:R = (overline{x},overline{x},overline{x})

whose coordinates are the mean of the values we started out with. A little algebra shows that the distance between "P" and "R" (which is the same as the distance between "P" and the line "L") is given by σ√"3". An analogous formula (with 3 replaced by "N") is also valid for a population of "N" values; we then have to work in R"N".

Chebyshev's inequality

An observation is rarely more than a few standard deviations away from the mean.
Chebyshev's inequality entails the following bounds for all distributions for which the standard deviation is defined.

:At least 50% of the values are within √2 standard deviations from the mean. :At least 75% of the values are within 2 standard deviations from the mean. :At least 89% of the values are within 3 standard deviations from the mean.:At least 94% of the values are within 4 standard deviations from the mean.:At least 96% of the values are within 5 standard deviations from the mean.:At least 97% of the values are within 6 standard deviations from the mean.:At least 98% of the values are within 7 standard deviations from the mean.

And in general:

:At least (1 − 1/"k"2) × 100% of the values are within "k" standard deviations from the mean.

Rules for normally distributed data

The central limit theorem says that the distribution of a sum of many independent, identically distributed random variables tends towards the normal distribution. If a data distribution is approximately normal then about 68% of the values are within 1 standard deviation of the mean, about 95% of the values are within two standard deviations and about 99.7% lie within 3 standard deviations. This is known as the "68-95-99.7 rule", or "the empirical rule".

For various values of "z", the percentage of values expected to lie in the symmetric confidence interval (−"z"σ,"z"σ) are as follows:

Relationship between standard deviation and mean

The mean and the standard deviation of a set of data are usually reported together. In a certain sense, the standard deviation is a "natural" measure of statistical dispersion if the center of the data is measured about the mean. This is because the standard deviation from the mean is smaller than from any other point. The precise statement is the following: suppose "x"1, ..., "x""n" are real numbers and define the function:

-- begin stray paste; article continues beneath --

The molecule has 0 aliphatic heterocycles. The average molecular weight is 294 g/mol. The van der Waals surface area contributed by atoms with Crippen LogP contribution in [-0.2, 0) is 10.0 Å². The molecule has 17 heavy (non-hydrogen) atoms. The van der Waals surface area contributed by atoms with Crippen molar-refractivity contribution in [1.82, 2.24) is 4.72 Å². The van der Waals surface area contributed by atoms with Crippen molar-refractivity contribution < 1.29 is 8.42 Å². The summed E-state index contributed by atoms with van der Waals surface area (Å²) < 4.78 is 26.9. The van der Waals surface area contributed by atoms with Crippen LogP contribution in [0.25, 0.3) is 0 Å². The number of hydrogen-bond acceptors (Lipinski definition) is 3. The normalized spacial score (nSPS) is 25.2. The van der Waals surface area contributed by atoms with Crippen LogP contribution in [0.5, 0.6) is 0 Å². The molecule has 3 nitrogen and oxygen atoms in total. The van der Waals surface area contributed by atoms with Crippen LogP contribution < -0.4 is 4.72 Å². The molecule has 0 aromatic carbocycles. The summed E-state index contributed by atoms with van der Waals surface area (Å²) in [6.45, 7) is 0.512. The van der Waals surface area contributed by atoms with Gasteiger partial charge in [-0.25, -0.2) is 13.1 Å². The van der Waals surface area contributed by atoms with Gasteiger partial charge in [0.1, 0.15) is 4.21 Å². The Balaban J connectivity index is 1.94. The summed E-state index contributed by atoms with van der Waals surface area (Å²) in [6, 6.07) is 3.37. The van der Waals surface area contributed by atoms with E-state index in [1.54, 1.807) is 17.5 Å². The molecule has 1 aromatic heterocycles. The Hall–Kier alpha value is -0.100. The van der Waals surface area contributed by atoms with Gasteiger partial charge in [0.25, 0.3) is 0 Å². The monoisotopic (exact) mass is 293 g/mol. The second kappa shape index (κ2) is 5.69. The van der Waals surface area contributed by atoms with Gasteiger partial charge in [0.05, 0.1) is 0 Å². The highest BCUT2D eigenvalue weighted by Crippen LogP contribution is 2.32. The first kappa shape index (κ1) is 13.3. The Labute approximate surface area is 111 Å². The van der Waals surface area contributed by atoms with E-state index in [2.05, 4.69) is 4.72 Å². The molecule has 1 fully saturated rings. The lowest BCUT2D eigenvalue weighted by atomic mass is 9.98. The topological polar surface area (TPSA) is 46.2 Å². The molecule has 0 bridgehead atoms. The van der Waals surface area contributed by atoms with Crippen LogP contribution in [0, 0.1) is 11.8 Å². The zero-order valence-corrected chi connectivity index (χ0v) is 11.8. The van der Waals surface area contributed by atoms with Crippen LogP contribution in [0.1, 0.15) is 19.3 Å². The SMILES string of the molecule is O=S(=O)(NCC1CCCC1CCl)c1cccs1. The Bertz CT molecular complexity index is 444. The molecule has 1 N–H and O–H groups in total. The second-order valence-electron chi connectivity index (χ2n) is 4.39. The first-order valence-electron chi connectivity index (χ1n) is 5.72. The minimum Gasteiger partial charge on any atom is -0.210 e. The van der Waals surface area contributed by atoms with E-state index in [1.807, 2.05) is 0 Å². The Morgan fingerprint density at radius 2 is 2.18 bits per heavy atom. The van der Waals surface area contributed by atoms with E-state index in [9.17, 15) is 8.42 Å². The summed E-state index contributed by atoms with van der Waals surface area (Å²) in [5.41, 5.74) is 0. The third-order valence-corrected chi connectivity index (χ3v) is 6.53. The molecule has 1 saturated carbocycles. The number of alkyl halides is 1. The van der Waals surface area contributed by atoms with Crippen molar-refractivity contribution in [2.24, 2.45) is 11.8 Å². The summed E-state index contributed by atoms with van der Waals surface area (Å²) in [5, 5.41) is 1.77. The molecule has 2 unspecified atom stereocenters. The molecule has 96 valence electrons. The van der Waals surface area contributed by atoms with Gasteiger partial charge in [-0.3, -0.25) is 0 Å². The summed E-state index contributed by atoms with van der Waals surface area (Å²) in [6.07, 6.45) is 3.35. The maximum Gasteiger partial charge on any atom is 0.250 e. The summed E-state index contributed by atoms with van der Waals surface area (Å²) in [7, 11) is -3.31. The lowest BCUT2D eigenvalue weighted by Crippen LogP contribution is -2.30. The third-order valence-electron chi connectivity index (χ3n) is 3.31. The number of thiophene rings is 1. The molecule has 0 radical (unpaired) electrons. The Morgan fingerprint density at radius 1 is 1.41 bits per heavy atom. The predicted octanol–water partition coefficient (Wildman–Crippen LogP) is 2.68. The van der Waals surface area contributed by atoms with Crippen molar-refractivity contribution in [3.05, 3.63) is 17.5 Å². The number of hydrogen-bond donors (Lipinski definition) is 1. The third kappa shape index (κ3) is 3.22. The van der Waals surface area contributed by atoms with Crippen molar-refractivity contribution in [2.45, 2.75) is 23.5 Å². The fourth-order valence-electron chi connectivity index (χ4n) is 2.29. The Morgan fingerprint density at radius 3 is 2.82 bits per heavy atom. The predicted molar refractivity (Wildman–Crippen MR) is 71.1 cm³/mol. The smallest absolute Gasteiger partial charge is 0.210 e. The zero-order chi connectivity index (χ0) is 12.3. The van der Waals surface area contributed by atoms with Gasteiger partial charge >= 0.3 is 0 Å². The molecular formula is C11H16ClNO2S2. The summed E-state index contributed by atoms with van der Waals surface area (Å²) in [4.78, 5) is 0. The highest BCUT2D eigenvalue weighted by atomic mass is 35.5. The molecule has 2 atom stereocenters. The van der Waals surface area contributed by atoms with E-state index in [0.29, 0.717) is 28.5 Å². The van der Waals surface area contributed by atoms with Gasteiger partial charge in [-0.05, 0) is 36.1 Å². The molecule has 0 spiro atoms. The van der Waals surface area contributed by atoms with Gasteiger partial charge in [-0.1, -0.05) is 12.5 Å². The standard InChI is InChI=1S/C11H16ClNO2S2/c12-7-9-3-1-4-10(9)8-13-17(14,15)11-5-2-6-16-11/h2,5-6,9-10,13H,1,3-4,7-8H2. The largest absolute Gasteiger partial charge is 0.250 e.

:sigma(r) = sqrt{frac{1}{N-1} sum_{i=1}^N (x_i - r)^2}.

Using calculus, or simply by completing the square, it is possible to show that σ("r") has a unique minimum at the mean:

:r = overline{x}.,

(This can also be done with fairly simple algebra alone, since σ2("r") is equated to a quadratic polynomial).

The coefficient of variation of a sample is the ratio of the standard deviation to the mean. It is a dimensionless number that can be used to compare the amount of variance between populations with different means.

If we want to obtain the mean by sampling the distribution then the standard deviation of the mean is related to the standard deviation of the distribution by:: sigma_{ ext{mean=frac{sigma}{sqrt{Nwhere N is the number of samples used to sample the mean.

Rapid calculation methods

A slightly faster (significantly for running standard deviation) way to compute the population standard deviation is given by the following formula (though considerations must be made for round-off error, arithmetic overflow, and arithmetic underflow conditions):

:sigma = sqrt{left(frac{1}{N}sum_{i=1}^Nx_i}^2} ight) - overline{x}^2} = sqrt{left(frac{1}{N}sum_{i=1}^Nx_i}^2} ight) - left(frac{1}{N}sum_{i=1}^Nx_i ight)^2} = frac{1}{N}sqrt{Nleft(sum_{i=1}^Nx_i}^2} ight) - left(sum_{i=1}^Nx_i ight)^2}